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Conference Review: Reconstructive & Experimental Archaeology Conference REARC 2013

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David Wescott (US)
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The 4th Annual Reconstructive and Experimental Archaeology Conference was recently held in Gastonia, NC at the Schiele Museum of Natural History. The conference theme was Education and Reconstructive and Experimental Archaeology.
This article is republished from the Bulletin of Primitive Technology #46 . Back issues are still available at http://www.primitive.org.

REARC’s friendly atmosphere and accessibility make a perfect place to get started or polish you presentation skills.

This great little conference has become a terrific venue for both students and professionals to rub elbows and present the results of their research. Topics range from pure lab experimentation and replication to hands-on field experience. Living history and primitive technology are also welcome subjects, while demonstrations and practical experiential workshops are held as part of this annual conference. This year the preconference workshop covered the basics of flintknapping and was led by 4 skilled instructors – professional archaeologists, college professors and experimental practitioners. 

Friday night’s Meet and Greet gave everyone a chance to get acquainted. Large conferences can almost always wind up with everyone getting lost in the crowd, and only the old-time insiders knowing what’s going on. REARC’s friendly atmosphere and accessibility make a perfect place to get started or polish you presentation skills. It’s also the open cross-section of presenters and subject matter available at any conference.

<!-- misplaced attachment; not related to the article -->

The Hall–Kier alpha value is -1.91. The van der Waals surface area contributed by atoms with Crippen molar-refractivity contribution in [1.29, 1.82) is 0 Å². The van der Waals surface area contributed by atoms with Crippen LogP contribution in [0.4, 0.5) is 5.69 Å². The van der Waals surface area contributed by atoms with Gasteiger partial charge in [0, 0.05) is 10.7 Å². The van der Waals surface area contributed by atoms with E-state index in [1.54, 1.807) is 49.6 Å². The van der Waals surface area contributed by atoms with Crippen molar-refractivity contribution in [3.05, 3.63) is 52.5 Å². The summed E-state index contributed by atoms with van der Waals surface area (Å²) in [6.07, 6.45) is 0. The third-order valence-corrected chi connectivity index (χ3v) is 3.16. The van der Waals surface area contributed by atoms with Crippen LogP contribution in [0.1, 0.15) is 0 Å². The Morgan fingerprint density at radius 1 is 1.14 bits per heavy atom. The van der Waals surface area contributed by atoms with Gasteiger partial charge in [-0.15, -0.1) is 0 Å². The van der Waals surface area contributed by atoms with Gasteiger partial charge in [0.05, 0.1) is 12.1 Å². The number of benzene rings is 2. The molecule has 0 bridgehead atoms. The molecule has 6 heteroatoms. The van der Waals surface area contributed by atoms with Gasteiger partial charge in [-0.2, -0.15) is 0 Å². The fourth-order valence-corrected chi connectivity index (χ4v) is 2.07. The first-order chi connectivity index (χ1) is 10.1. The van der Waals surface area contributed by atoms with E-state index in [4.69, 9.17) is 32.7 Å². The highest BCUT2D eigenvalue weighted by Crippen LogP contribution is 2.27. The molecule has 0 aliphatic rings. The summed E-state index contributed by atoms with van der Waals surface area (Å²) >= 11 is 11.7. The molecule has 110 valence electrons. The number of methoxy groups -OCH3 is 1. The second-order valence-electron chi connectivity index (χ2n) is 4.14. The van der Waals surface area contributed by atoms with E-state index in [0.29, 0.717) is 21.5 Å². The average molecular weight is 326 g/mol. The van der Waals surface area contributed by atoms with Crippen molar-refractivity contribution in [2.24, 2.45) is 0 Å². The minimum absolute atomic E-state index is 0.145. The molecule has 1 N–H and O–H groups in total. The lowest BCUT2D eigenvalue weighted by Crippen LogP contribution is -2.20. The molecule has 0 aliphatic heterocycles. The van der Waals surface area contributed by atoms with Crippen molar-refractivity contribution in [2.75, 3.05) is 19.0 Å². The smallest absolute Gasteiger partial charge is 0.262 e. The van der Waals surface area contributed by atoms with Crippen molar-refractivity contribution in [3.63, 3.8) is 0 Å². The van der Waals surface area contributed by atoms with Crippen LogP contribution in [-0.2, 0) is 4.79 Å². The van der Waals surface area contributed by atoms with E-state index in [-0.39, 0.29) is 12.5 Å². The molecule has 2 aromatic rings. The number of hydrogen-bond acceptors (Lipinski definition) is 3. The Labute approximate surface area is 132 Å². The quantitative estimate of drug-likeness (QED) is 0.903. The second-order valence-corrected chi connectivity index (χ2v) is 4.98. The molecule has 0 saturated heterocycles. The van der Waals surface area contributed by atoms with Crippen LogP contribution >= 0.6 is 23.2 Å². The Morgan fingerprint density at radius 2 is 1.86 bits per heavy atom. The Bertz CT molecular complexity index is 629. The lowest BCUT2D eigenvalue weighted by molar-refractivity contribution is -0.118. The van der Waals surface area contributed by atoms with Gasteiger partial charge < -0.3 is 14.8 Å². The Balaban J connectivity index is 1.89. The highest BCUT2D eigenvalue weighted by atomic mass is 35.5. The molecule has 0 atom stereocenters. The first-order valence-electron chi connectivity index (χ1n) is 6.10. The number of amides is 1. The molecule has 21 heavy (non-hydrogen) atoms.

The 2013 conference hosted noted author, teacher and practitioner, John Whittaker of Grinnell College. John is noted for his two books, Flintknapping: Making and Understanding Stone Tools and American Flintkappers: Stone Age Art In The Age of Computers. He is not only a trained field archaeologist, but has included experiential and experimental projects as part of his classroom pedagogy for many years. He is also an experienced flintknapper. His keynote address, Teaching Science Through Experimental Archaeology followed the development of early ethnographer Franklin Hamilton Cushing. Cushing unorthodox methods provide an interesting model for how experiential and experimental undertakings inform a professionals thinking. He also unveiled recent experimental research that refutes the theory that the atlatl works as part of a spring system in favor of the idea that it works on a linear path more like a lever. We’re on a quest to make sure he publishes his finding in the Bulletin.

Post conference demonstrations and hands-on classes included opportunities to try metal working on a Viking-style forge, flake tool technology, or visiting the Schiele’s Backcountry Farm and engaging with experienced interpreters of the day. There was also a poster session featuring the work of students from participating universities. The findings of one project are included in the Bulletin of Primitive Technology #46 . Back issues are still available at http://www.primitive.org